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Daniel Clay demonstrates the Swiss method of chip carving
Synopsis: Chip carving in its various forms can be found in cultures throughout the world. At its essence, it’s simply carving an image or shape into a wooden surface. But if you apply a series of standardized techniques, you can make amazing patterns. Here, Daniel Clay demonstrates the Swiss method of chip carving.
The type of chip carving I do has its roots in decorative patterns from medieval Europe, but examples of wooden objects decorated with incised geometric carving can be found all over the world. Why is this so? My intuition is that it is simply because humans are markmakers and tool users, and wood is a material common to virtually every culture. Given these basic conditions, the technique is just waiting to be found. Sit long enough with a piece of wood and a sharp knife, and you might very well invent some form of chip carving. If you’ve ever carved your initials or an image into a wooden surface, congratulations—you are, in effect, a chip carver. Now let’s refine that ancient impulse by applying a few standardized techniques and concepts that will allow precise, repeatable results whether you’re making a decorative panel or adding accents to a piece of furniture.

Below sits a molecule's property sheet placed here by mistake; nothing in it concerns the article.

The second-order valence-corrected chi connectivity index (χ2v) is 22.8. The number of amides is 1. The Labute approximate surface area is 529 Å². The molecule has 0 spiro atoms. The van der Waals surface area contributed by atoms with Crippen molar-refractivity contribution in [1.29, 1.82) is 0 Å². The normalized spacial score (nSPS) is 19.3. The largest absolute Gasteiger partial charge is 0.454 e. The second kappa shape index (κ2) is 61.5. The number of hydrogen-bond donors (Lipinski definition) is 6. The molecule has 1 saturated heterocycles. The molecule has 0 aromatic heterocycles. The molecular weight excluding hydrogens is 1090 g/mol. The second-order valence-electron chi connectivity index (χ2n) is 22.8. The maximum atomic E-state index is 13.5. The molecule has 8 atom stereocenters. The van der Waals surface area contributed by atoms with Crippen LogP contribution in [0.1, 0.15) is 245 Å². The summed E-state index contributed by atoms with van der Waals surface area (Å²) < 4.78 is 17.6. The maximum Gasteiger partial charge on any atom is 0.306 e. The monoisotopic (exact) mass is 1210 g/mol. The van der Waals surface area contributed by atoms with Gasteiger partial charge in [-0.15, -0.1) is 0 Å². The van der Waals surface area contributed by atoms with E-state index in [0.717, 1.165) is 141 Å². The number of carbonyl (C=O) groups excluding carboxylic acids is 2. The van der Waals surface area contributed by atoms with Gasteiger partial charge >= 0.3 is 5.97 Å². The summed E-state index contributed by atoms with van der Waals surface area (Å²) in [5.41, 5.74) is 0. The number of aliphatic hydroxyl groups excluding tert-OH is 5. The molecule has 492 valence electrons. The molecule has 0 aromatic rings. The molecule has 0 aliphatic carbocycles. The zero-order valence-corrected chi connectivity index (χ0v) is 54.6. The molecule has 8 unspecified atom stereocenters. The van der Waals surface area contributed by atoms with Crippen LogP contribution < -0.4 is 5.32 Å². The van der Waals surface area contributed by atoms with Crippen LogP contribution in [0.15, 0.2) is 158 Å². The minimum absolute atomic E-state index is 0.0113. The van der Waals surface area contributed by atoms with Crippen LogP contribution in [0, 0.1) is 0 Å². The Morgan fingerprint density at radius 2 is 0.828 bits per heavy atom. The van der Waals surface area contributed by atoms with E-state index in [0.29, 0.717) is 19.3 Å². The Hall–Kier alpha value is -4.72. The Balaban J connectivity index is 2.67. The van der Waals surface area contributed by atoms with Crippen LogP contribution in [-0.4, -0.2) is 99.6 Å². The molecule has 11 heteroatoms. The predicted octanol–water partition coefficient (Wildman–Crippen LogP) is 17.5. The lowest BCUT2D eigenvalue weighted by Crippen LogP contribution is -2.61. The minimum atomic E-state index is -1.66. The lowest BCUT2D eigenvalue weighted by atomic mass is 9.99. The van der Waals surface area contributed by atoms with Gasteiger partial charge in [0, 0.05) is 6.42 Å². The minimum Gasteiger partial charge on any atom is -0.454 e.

This article covers two- and three-corner chips, which comprise the bulk of chip carving’s design vocabulary. while my demonstrations and practice board show only a few patterns, these basic examples can appear in a wide variety of shapes and sizes, which can be assembled and combined into an infinite number of designs. once you become familiar with these simplest forms, you’ll begin to recognize them in virtually every chip carving you encounter.
The Swiss method
There are several schools of chip carving, each with its own particular tools and approach. The method I’ll outline here is commonly known as the Swiss method, or sometimes as the Barton method, after prolific chip carver, educator, and author Wayne Barton.
From Fine Woodworking #278
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A plywood base and simple accessories lock down a variety of pieces in perfect position